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the native memory they use is also freed. See Finalizers and final references for more de-
tails.
There are some differences in performance between the two options (object pools and thread-
local variables) being discussed here; let's look at those in more detail.
Object pools
Object pools are disliked for many reasons, only some of which have to do with their per-
formance. They can be difficult to size correctly, and they place the burden of object man-
agement back on the programmer: rather than simply letting an object go out of scope, the
programmer must remember to return the object to the pool.
The focus here, though, is on the performance of an object pool, which is subject to the fol-
lowing:
GC impact
As we've seen, holding lots of objects reduces (sometimes quite drastically) the effi-
ciency of GC.
Synchronization
Pools of objects are inevitably synchronized, and if the objects are frequently removed
and replaced, the pool can have a lot of contention. The result is that access to the pool
can become slower than initializing a new object.
Throttling
This performance impact of pools can be beneficial: pools allow access to scarce re-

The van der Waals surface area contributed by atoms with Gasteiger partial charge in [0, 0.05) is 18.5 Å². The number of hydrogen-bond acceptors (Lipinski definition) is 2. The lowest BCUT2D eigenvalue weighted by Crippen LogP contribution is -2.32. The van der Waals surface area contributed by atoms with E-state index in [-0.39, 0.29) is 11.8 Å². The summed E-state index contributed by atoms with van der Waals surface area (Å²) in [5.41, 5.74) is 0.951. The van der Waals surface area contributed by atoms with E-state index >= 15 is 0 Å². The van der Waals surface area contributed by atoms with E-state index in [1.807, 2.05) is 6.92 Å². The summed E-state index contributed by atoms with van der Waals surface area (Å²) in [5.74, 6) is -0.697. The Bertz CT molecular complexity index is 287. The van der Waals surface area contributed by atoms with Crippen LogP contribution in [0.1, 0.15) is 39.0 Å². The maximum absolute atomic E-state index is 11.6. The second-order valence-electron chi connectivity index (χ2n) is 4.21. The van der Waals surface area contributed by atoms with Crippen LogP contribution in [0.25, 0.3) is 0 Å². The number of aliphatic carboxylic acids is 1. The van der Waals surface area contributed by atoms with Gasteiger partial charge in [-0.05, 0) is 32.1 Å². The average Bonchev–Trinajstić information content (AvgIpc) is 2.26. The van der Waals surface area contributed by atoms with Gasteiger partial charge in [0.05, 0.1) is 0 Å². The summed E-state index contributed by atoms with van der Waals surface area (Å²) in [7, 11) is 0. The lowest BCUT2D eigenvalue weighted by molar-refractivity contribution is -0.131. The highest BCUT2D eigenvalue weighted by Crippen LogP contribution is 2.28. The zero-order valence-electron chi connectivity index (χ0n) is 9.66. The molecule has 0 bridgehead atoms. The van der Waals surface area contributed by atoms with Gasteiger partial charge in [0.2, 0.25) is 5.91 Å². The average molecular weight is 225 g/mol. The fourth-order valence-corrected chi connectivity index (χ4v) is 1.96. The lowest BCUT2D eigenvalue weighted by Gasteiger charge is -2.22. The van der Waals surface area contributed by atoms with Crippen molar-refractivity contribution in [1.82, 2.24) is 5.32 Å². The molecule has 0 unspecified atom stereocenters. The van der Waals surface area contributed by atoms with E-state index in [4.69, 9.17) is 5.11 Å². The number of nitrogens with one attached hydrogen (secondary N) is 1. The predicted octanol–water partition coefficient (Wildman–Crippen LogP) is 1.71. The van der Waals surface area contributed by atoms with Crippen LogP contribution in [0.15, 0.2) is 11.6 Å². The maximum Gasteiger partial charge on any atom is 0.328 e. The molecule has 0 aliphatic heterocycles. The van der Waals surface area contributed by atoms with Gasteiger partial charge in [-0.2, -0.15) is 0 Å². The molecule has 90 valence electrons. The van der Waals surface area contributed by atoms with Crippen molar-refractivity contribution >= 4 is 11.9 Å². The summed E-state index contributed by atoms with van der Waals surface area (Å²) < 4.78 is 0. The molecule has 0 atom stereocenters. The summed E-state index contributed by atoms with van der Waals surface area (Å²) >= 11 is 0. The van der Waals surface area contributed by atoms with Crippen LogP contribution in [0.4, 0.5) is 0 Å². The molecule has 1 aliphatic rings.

sources to be throttled. As discussed in Chapter 2 , if you attempt to increase load on a
system beyond what it can handle, performance will decrease. This is one reason thread
pools are important. If too many threads run simultaneously, the CPUs will be over-
whelmed and performance will degrade (an example of that is shown in Chapter 9 ) .
This principle applies to remote system access as well, and is frequently seen with JDBC
connections. If more JDBC connections are made to a database than it can handle, per-
formance of the database will degrade. In these situations, it is better to throttle the num-
ber of resources (e.g., JDBC connections) by capping the size of the pool—even if it
means that threads in the application must wait for a free resource.
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